Meandering Around the Interweb

In my various hours of wandering through book blogs far and wide, I’ve come across some pretty fantastic posts lately, so I thought I would spotlight my favorites. Hopefully I can make this a semi-regular feature, although my laziness will test the bounds of my determination to do so, so stay tuned for now.

  • The trailer for Baz Luhrmann’s take on The Great Gatsby popped up last night. I’ve been drooling over set stills for months now (Leo…I mean, pretty clothes and sets, yes, that’s right…) but seeing the first glimpses of what the finished film will present is exciting. I’ll admit, Luhrmann’s films have always been somewhat hit-or-miss for me, but I’m oddly thrilled to see that this one appears to have a distinct Romeo and Juliet bent. Jack White’s shrill wails layered atop Nick Carraway’s dialogue gave me chills.
  • I recently read and raved about Erin Morgenstern’s The Night Circus. Her UK publishers have created a website that allows you to go on your own virtual tour of the delightful circus in question, and while I haven’t yet completed my journey, the sparse black and white depictions are quite lovely.
  • I live for the moment when you open up a newly-acquired old book and some creased, forgotten memento falls out from between the pages. Forgotten Bookmarks catalogues hundreds of such experiences in brilliantly simple photography, even typing out the contents of notes and inscriptions found within.
  • Ilona Andrews revisited an earlier blog post this week, recounting her school’s disastrous production of Romeo and Juliet. I couldn’t help but think back to my own equally calamitous experience as Romeo. You read that correctly, Romeo. Apparently, none of the guys were up to the task, and I said to myself, what the hell? Unfortunately, I rued the decision later as my female classmates scampered about in diaphanous gowns, while I was stuck in a tunic and tights, my hair scraped back like a drowned cat. Follow that with a sword fight in which Tybalt spontaneously decided that he would rather not die, leading to a comically ill-choreographed routine in which we chased each other about stage. And to top it all off, Juliet, unfortunately, simply couldn’t seem to reach the poison bottle in my hand, so I had to hand it to her, being a corpse notwithstanding. My theatrical career was short-lived.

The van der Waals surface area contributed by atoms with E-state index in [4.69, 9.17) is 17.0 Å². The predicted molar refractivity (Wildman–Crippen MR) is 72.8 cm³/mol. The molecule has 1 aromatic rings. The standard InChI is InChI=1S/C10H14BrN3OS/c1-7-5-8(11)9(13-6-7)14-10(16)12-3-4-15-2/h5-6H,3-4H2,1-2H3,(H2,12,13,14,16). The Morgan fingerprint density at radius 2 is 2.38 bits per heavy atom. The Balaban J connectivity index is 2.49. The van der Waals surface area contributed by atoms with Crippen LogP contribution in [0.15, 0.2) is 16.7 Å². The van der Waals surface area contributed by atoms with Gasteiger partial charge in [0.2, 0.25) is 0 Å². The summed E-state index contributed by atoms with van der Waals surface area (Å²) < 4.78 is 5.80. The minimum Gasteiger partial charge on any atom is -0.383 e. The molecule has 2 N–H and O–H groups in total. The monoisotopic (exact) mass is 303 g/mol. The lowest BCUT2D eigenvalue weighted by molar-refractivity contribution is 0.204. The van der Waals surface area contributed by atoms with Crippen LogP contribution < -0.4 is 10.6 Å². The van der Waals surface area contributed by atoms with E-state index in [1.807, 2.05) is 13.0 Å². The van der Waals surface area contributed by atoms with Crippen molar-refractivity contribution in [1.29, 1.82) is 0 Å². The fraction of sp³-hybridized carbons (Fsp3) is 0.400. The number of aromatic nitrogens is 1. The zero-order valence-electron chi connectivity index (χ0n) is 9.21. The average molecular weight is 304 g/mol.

• Some spoilers for Lord of the Rings and Game of Thrones follow, so you’ve been warned. For those who have seen the aforementioned literary film adaptations, you are probably aware that Sean Bean meets his grisly end in both. What some of you might not be aware of, though, is the fact that Sean Bean seems to die in every. single. movie.
  • I love books; it’s no secret. Yet I love them for more than the enjoyment that can be found within the pages. I adore them as an aesthetic accent. Those who have seen my home know that there is more shelf space than there is bare wall. The English Muse has an excellent post on ways to incorporate books into room design.
  • The long-awaited film adaptation of On the Road is presently premiering at the Cannes Film Festival, and I cannot wait until it hits theaters. Carlo, Sal, Dean, this has been a long time coming. From the snippets I’ve seen so far, I think the filmmakers just might have pulled it off.
  • And because just one drinking game isn’t nearly enough, I’ll probably follow up my Game of Thrones marathon with Anne of Green Gables, with drinking games for both movies.
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